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Image from page 170 of “Incidents of travel in Central America, Chiapas, and Yucatan” (1858)
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Identifier: incidentsoftrave11step
Title: Incidents of travel in Central America, Chiapas, and Yucatan
Year: 1858 (1850s)
Authors: Stephens, John L, 1805-1852
Subjects: Indians of Central America Indians of Mexico Mayas
Publisher: New York : Harper & Brothers
Contributing Library: Brigham Young University-Idaho, David O. McKay Library
Digitizing Sponsor: Brigham Young University-Idaho

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Text Appearing Before Image:
by an invasion of the Spaniards.An old man rises and exhorts them to defend their HACIENDA OF M J C U Y C H E. 147 country ; if need be, to die for it. The Indians areroused, but in the midst of his exhortations a stran-ger enters in the dress of a Spaniard and armedwith a musket. The sight of this stranger throwsthem all into consternation ; he fires the musket,and they fall to the ground. He binds the chief,carries him off captive, and the play is ended. After breakfast the cura left us to return to hisvillage, and we set out to continue our journey toUxmal. Our luggage was sent off by Indians of thehacienda, and the major domo accompanied us.onhorseback. Our road was by a bridle path over thesame stony country, through thick woods. Thewhole way it lay through the lands of the provisor,all wild, waste, and desolate, and showing the fataleffects of accumulation in the hands of large landedproprietors. In two hours we saw rising before usthe gate of the hacienda of Mucuyche. To the as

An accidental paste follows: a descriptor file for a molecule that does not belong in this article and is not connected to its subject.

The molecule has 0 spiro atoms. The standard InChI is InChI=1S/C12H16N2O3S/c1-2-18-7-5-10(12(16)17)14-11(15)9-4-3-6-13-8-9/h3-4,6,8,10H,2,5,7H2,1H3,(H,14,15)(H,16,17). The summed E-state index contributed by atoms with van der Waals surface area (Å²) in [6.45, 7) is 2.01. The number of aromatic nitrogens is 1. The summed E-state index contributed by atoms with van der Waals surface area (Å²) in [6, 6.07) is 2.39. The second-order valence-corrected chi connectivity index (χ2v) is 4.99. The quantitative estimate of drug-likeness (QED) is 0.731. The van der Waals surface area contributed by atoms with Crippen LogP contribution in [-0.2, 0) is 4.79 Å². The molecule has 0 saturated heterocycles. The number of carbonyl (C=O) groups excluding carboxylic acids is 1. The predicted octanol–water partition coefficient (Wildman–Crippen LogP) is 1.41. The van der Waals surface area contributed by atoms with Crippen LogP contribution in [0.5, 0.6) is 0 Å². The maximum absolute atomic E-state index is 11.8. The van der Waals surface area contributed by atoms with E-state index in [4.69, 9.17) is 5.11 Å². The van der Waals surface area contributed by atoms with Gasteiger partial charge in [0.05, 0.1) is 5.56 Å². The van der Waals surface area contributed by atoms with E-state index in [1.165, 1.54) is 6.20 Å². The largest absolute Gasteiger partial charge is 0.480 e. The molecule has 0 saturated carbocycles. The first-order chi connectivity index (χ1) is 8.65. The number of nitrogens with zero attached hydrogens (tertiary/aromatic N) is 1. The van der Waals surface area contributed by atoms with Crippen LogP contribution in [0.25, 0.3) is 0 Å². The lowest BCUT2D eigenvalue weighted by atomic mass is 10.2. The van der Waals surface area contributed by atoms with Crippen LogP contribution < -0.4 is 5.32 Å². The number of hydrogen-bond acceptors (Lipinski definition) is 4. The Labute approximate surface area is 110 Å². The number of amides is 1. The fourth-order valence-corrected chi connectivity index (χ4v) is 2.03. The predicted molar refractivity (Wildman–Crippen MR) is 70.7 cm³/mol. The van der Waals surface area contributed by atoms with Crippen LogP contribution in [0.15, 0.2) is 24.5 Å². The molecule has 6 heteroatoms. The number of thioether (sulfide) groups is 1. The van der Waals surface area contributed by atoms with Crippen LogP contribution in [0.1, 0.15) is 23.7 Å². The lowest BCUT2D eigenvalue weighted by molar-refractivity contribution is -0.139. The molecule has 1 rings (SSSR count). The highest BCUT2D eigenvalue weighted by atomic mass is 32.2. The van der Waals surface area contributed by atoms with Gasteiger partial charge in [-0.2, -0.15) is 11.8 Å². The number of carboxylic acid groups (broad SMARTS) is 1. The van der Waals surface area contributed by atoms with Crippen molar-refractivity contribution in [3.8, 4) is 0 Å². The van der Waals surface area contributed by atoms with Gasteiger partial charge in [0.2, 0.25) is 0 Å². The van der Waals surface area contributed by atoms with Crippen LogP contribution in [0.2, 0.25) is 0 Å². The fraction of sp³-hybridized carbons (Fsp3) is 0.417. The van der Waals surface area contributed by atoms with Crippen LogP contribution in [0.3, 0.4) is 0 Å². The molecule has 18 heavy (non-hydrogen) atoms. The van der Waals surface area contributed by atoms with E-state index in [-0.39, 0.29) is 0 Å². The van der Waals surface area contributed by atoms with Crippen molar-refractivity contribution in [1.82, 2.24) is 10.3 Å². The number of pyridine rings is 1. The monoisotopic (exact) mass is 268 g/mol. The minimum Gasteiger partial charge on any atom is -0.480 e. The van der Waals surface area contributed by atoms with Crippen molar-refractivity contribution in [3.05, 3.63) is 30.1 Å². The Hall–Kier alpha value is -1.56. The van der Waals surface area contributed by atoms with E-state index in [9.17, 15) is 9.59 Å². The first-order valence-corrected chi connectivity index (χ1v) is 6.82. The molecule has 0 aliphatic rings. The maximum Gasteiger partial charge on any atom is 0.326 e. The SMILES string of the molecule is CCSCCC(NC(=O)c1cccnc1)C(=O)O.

Text Appearing After Image:
l*eiwn.Ss. ~^-=r 148 INCIDENTS OF TRAVEL. tonishment of the gaping Indians, the doctor, as hewheeled his horse, shot a hawk that was hoveringover the pinnacle of the gateway, and we rode upto the house. I trust the reader has not forgotten this fine ha-cienda. It was the same to which, on our formervisit, we had been borne on the shoulders of In-dians, and in which we had taken a bath in asenote, never to be forgotten. We were once moreon the hands of our old friend Don Simon Peon.The whole hacienda, horses, mules, and Indians,were at our disposal. It was but ten oclock, andwe intended to continue our journey to Uxmal, butfirst we resolved upon another bath in the senote.My first impression of the beauty of this fancybathing-place did not deceive me, and the firstglance satisfied me that I incurred no risk in intro-ducing to it a stranger. A light cloud of almostimperceptible dust, ascribed to the dripping of thewaters of the rainy season, or perhaps made visibleby the rays of the mid

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Image by Curtis Gregory Perry

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